Synthesis of Fe3O4@SiO2-IL-Fc

Fe3O4@SiO2-propyl chloride nanoparticales were prepared as previously reported [38], [39]. Then, a mixture of Fe3O4@SiO2-(CH2)3Cl (1.0 g) and 1-(4-ferrocenylbutyl)-1H-imidazole (0.92 g, 3 mmol) in 10 mL of toluene was heated at 80°C in an oil bath. After 72 h, the residue was filtered, washed with toluene (3×20 mL), MeOH (3×20 mL), CH2Cl2 (3×20 mL) and dried under reduced pressure at 50°C for 48 h to afford Fe3O4@SiO2-IL-Fc.

General procedure for the synthesis of pyrano[3,2-b]pyrans 4a–l and 6a–f

A 50-mL flask was charged with aldehyde (1 mmol), malononitrile (1.2 mmol), kojic acid or chlorokojic acid (1 mmol) and Fe3O4@SiO2-IL-Fc nanocatalyst (6 mg) in 3 mL EtOH/H2O (70:30). The mixture was sonicated at 25°C. When the reaction was completed [monitored by thin layer chromatography (TLC), using n-hexane/ethyl acetate (3:1) as eluent], the catalyst was separated using an external magnet and the reaction mixture was cooled and the precipitate was filtered, washed and dried. The crude product was crystallized from ethanol. The structures of new compounds 6a–f were characterized by IR, 1H NMR, 13C NMR and CHN analysis. The spectra for 4a–l were virtually identical with those reported (Scheme 2).

2-Amino-6-(chloromethyl)-4-(4-isopropylphenyl)-8-oxo-4,8-dihydropyrano[3,2-b]pyran-3-carbonitrile (6a)

White powder; mp 207–209°C; IR: 3379, 3290, 3027, 2960, 2199, 1647, 1598 cm−1; 1H NMR: δ 1.18 (d, 6H, J=6.47 Hz, 2CH3), 2.84–2.90 (m, 1H, CH), 4.52–4.60 (m, 2H, CH2), 4.78 (s, 1H, methin-H), 6.59 (s, 1H, Ar-H), 7.18–7.27 (m, 6H, NH2, Ar-H); 13C NMR: δ 23.8, 33.1, 40.8, 41.2, 55.7, 114.9, 119.4, 126.9, 127.6, 136.5, 138.3, 148.0, 150.0, 159.2, 161.9, 169.6. Anal. Calcd for C19H17ClN2O3: C, 63.96; H, 4.80; N, 7.85. Found: C, 63.71; H, 4.84; N, 7.89.

2-Amino-6-(chloromethyl)-8-oxo-4-(p-tolyl)-4,8-dihydropyrano [3,2-b]pyran-3-carbonitrile (6b)

White powder; mp 236–238°C; IR: 3376, 3322, 3017, 2953, 2200, 1647, 1599 cm−1; 1H NMR: δ 2.28 (s, 3H, CH3), 4.51–4.59 (m, 2H, CH2), 4.78 (s, 1H, methin-H), 6.59 (s, 1H, Ar-H), 7.16 -7.21 (m, 4H, Ar-H), 7.25 (s, 2H, NH2); 13C NMR: δ 20.6, 39.6, 40.8, 55.7, 114.9, 119.2, 127.6, 129.5, 136.5, 137.1, 137.6, 149.9, 159.1, 161.8,169.4. Anal. Calcd for C17H13ClN2O3: C, 62.11; H, 3.99; N, 8.52. Found: C, 61.88; H, 4.03; N, 8.57.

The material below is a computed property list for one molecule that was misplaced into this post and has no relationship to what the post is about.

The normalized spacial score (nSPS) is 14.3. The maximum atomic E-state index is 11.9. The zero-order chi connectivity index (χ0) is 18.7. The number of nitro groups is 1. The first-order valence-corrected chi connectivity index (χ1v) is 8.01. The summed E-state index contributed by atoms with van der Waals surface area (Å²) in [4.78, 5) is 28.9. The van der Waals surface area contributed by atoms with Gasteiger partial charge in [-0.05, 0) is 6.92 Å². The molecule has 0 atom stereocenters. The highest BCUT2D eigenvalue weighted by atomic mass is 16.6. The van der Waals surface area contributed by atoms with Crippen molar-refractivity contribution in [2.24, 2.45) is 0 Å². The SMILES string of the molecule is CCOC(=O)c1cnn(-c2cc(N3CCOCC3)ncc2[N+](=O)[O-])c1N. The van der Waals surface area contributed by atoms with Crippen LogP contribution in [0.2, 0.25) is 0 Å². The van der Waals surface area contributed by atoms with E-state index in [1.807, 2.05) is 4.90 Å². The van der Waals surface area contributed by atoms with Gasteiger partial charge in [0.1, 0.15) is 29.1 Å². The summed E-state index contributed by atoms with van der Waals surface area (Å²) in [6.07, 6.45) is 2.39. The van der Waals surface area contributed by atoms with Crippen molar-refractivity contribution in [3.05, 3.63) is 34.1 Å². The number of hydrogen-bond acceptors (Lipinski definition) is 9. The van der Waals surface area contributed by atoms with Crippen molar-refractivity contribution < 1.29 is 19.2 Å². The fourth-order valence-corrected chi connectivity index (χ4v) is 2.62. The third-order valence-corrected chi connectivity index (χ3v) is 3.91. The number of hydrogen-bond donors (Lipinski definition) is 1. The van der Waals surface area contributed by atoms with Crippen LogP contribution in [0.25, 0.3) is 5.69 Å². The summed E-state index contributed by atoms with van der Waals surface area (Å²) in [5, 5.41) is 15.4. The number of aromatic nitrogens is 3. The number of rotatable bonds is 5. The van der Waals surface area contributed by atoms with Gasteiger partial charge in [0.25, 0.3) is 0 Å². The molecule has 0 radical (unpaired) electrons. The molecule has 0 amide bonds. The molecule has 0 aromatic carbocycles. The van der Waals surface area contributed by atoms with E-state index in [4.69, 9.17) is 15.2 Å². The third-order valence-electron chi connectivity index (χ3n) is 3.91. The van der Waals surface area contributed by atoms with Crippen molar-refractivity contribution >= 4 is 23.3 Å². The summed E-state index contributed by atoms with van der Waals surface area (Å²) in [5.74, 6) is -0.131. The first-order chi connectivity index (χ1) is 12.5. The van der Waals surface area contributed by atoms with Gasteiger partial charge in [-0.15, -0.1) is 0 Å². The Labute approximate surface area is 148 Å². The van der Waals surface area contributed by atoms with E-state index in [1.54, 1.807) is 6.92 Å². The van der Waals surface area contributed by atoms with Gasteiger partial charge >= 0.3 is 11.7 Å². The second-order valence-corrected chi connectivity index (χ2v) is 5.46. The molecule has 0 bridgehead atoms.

2-Amino-6-(chloromethyl)-4-(4-nitrophenyl)-8-oxo-4,8-dihydropyrano[3,2-b]pyran-3-carbonitrile (6c)

White powder; mp 193–195°C ; IR: 3400, 3300, 3084, 2924, 2197, 1642, 1591 cm−1; 1H NMR: δ 4.51–4.59 (m, 2H, CH2), 5.14 (s, 1H, methin-H), 6.62 (s, 1H, Ar-H), 7.42 (s, 2H, NH2), 7.64 (d, 2H, J=8.23 Hz, Ar-H), 8.26 (d, 2H, J=8.23 Hz, Ar-H); 13C NMR: δ 39.6, 40.8, 55.2, 114.9, 119.0, 128.9, 129.8, 132.6, 136.6, 139.5, 149.2, 159.1, 161.8, 169.4. Anal. Calcd for C16H10ClN3O5: C, 53.42; H, 2.80; N, 11.68. Found: C, 53.18; H, 2.83; N, 11.72.

2-Amino-6-(chloromethyl)-4-(3-nitrophenyl)-8-oxo-4,8-dihydropyrano[3,2-b]pyran-3-carbonitrile (6d)

White powder; mp 208–210°C ; IR: 3395, 3325, 3080, 2957, 2191, 1638, 1597 cm−1; 1H NMR: δ 4.51–4.60 (m, 2H, CH2), 5.19 (s, 1H, methin-H), 6.62 (s, 1H, Ar-H), 7.43 (s, 2H, NH2), 7.71 (t, 1H, J=5.5 Hz, Ar-H), 7.83 (d, 1H, J=7.67 Hz, Ar-H), 8.21 (m, 2H, Ar-H); 13C NMR: δ 39.6, 40.8, 54.5, 115.0, 119.0, 122.7, 123.1, 130.7, 134.8, 136.8, 142.6, 148.0, 148.5, 159.4, 161.9, 169.5. Anal. Calcd for C16H10ClN3O5: C, 53.42; H, 2.80; N, 11.68. Found: C, 53.15; H, 2.84; N, 11.73.

2-Amino-6-(chloromethyl)-4-(4-chlorophenyl)-8-oxo-4,8-dihydropyrano[3,2-b]pyran-3-carbonitrile (6e)

White powder; mp 217–219°C; IR: 3374, 3312, 3028, 2958, 2198, 1641, 1594 cm−1; 1H NMR: δ 4.52–4.59 (m, 2H, CH2), 4.91 (s, 1H, methin-H), 6.60 (s, 1H, Ar-H), 7.32–7.36 (m, 4H, Ar-H and NH2), 7.46 (d, 2H, J=8.34 Hz, Ar-H); 13C NMR: δ 39.6, 40.7, 55.2, 114.9, 119.0, 128.9, 129.8, 132.6, 136.6, 139.5, 149.2, 159.1, 161.8, 169.4. Anal. Calcd for C16H10Cl2N2O3: C, 55.04; H, 2.89; N, 8.02. Found: C, 54.85; H, 2.92; N, 8.10.

2-Amino-6-(chloromethyl)-8-oxo-4-(thiophen-2-yl)-4,8-dihydropyrano[3,2-b]pyran-3-carbonitrile (6f)

White powder; mp 190–192°C ; IR: 3381, 3312, 3028, 2925, 2200, 1640, 1598 cm−1; 1H NMR: δ 4.58–4.65 (m, 2H, CH2), 5.21 (s, 1H, methin-H), 6.62 (s, 1H, Ar-H), 7.02 (t, J=4.39 Hz, 1H, Ar-H), 7.09 (s, 1H, Ar-H), 7.37 (s, 2H, NH2), 7.52 (d, J=4.75 Hz, 1H, Ar-H); 13C NMR: δ 35.5, 40.8, 55.6, 115.0, 119.0, 126.1, 126.4, 127.3, 135.9, 144.6, 149.1, 159.3, 161.9, 169.4. Anal. Calcd for C14H9ClN2O3S: C, 52.43; H, 2.83; N, 8.73. Found: C, 52.19; H, 2.87; N, 8.80.

Acknowledgments

The authors thank Research Affairs of the University of Tabriz for financial support.

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Received: 2017-7-6
Accepted: 2017-8-21
Published Online: 2017-11-14
Published in Print: 2017-12-20

©2017 Walter de Gruyter GmbH, Berlin/Boston

This article is distributed under the terms of the Creative Commons Attribution Non-Commercial License, which permits unrestricted non-commercial use, distribution, and reproduction in any medium, provided the original work is properly cited.